Needs improvement

On the needs improvement column, I would have to cite firstly the government’s handling of its legislative agenda. Both the scope and the pace at which it has been pursuing this have serious flaws. The absence of the FOI and RH bill among its priority measures for instance was a major failing. The fact that it took nine months for it to hammer out its agenda led to meager legislative trophies in the first year.

Secondly, our response to China’s emerging role in the region as a superpower to counterbalance the US our traditional ally has been all over the place. First, we sided with China unnecessarily in not attending the Nobel Prize conferment ceremonies for one of its leading dissidents. Then, in handling the Spratlys issue, we engaged in sabre rattling by sending out a navy vessel into disputed territory, again unnecessarily. A more considered and strategic foreign policy is required.

Thirdly, in prosecuting cases against Mrs Arroyo and her allies, many will assail the efforts of PNoy as unsatisfactory or timid, as several church and citizen’s groups have done. Personally, I would not consider this too much of a problem, but I know that many have that expectation. So what I cite as a failure by this government is its inability to manage such high expectations. More importantly, I would like to see greater safeguards and economic measures put in place to ensure that the Ombudsman and Solicitor General’s office are well resourced to perform their functions.

Sharper focus required

Finally, I would like to cite areas that deserve sharper focus by this administration. These are things that the administration needs to prioritize if it is to make a lasting impact. The first has to do with its development strategies contained in the Philippine Development Plan 2011-2016. As I have stated in a three part series, entitled the National Development Program, there are serious gaps in the Plan that need to be addressed.

Secondly, in its first year, the government has shown serious shortcomings in its budget plans and execution. Having had a head start by way of Congress’s early approval of their budget, the government should have done better at releasing its funds for infrastructure projects. The practice of forced savings due to off-target collections also has to be addressed. This cannot continue as per the ratings agencies reports if the nation is to keep to its growth trajectory.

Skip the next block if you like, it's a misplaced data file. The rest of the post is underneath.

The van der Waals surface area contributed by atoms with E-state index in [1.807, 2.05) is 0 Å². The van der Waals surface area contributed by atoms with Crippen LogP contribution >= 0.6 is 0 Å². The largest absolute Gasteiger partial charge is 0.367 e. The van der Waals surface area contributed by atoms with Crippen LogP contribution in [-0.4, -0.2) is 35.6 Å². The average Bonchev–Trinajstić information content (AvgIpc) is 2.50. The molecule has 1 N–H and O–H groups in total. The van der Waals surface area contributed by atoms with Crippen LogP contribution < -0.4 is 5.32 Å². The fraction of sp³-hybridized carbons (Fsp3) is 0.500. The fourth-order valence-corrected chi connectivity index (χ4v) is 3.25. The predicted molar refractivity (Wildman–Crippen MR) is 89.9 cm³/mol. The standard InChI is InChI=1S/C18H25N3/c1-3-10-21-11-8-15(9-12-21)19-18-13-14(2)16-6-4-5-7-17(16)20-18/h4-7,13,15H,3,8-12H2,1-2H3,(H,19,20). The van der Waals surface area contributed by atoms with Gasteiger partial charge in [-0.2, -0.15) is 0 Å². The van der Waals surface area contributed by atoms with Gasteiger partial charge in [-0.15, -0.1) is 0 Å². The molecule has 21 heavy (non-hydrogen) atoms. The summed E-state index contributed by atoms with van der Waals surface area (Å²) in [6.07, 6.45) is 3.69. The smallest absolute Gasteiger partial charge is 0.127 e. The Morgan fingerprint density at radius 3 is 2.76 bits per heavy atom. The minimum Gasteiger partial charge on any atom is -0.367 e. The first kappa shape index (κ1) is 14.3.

Thirdly, in generating much needed employment, this government has to start thinking ‘outside the box’ if it is to keep up with the growing workforce. PPP’s or public-private partnerships are an existing tool already wielded by preceding governments. For it to have a successful employment program, the administration will have to develop a robust industrial policy. To do that it needs to reshape the economic bureaucracy as I have pointed out here.

Looking back, moving forward

A periodic performance appraisal is always necessary for any government to benchmark itself against the undertaking it has given to the people, to celebrate successes and take stock of where it needs to improve or devote more attention to.

The first year of any government is always the hardest. Unexpected roadblocks and landmines often litter its path. The ability of any regime to survive its first year relatively unscathed or even stronger than before usually is a good indicator of the caliber of its leaders.

We will have to say that the government despite all the sound and fury has survived relatively intact. The remaining five years will contain many twists and turns. Hopefully, the correct lessons from its first year will help inform these remaining years. For this reason, it is important for citizens to remain as engaged as they have been during this first year as we here at Propinoy are determined to be.